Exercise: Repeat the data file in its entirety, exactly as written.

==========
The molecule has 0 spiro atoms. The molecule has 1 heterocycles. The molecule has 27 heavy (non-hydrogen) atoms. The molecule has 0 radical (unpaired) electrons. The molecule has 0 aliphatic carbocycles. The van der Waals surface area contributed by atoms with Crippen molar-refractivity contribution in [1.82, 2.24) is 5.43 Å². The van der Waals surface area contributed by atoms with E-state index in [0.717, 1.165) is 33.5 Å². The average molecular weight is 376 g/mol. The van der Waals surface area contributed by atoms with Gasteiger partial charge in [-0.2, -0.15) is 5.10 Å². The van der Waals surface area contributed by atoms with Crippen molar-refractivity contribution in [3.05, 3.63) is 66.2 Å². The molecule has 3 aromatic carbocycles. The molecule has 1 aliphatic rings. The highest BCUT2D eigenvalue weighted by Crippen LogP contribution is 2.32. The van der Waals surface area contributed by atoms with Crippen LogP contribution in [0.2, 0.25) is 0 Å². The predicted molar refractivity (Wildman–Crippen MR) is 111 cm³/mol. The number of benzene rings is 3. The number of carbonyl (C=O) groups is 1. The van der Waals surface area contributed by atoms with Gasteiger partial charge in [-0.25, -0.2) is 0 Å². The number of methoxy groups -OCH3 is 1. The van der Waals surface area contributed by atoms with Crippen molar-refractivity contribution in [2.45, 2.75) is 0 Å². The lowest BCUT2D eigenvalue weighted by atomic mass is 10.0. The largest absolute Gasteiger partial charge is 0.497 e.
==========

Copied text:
The molecule has 0 spiro atoms. The molecule has 1 heterocycles. The molecule has 27 heavy (non-hydrogen) atoms. The molecule has 0 radical (unpaired) electrons. The molecule has 0 aliphatic carbocycles. The van der Waals surface area contributed by atoms with Crippen molar-refractivity contribution in [1.82, 2.24) is 5.43 Å². The van der Waals surface area contributed by atoms with E-state index in [0.717, 1.165) is 33.5 Å². The average molecular weight is 376 g/mol. The van der Waals surface area contributed by atoms with Gasteiger partial charge in [-0.2, -0.15) is 5.10 Å². The van der Waals surface area contributed by atoms with Crippen molar-refractivity contribution in [3.05, 3.63) is 66.2 Å². The molecule has 3 aromatic carbocycles. The molecule has 1 aliphatic rings. The highest BCUT2D eigenvalue weighted by Crippen LogP contribution is 2.32. The van der Waals surface area contributed by atoms with Crippen LogP contribution in [0.2, 0.25) is 0 Å². The predicted molar refractivity (Wildman–Crippen MR) is 111 cm³/mol. The number of benzene rings is 3. The number of carbonyl (C=O) groups is 1. The van der Waals surface area contributed by atoms with Gasteiger partial charge in [-0.25, -0.2) is 0 Å². The number of methoxy groups -OCH3 is 1. The van der Waals surface area contributed by atoms with Crippen molar-refractivity contribution in [2.45, 2.75) is 0 Å². The lowest BCUT2D eigenvalue weighted by atomic mass is 10.0. The largest absolute Gasteiger partial charge is 0.497 e.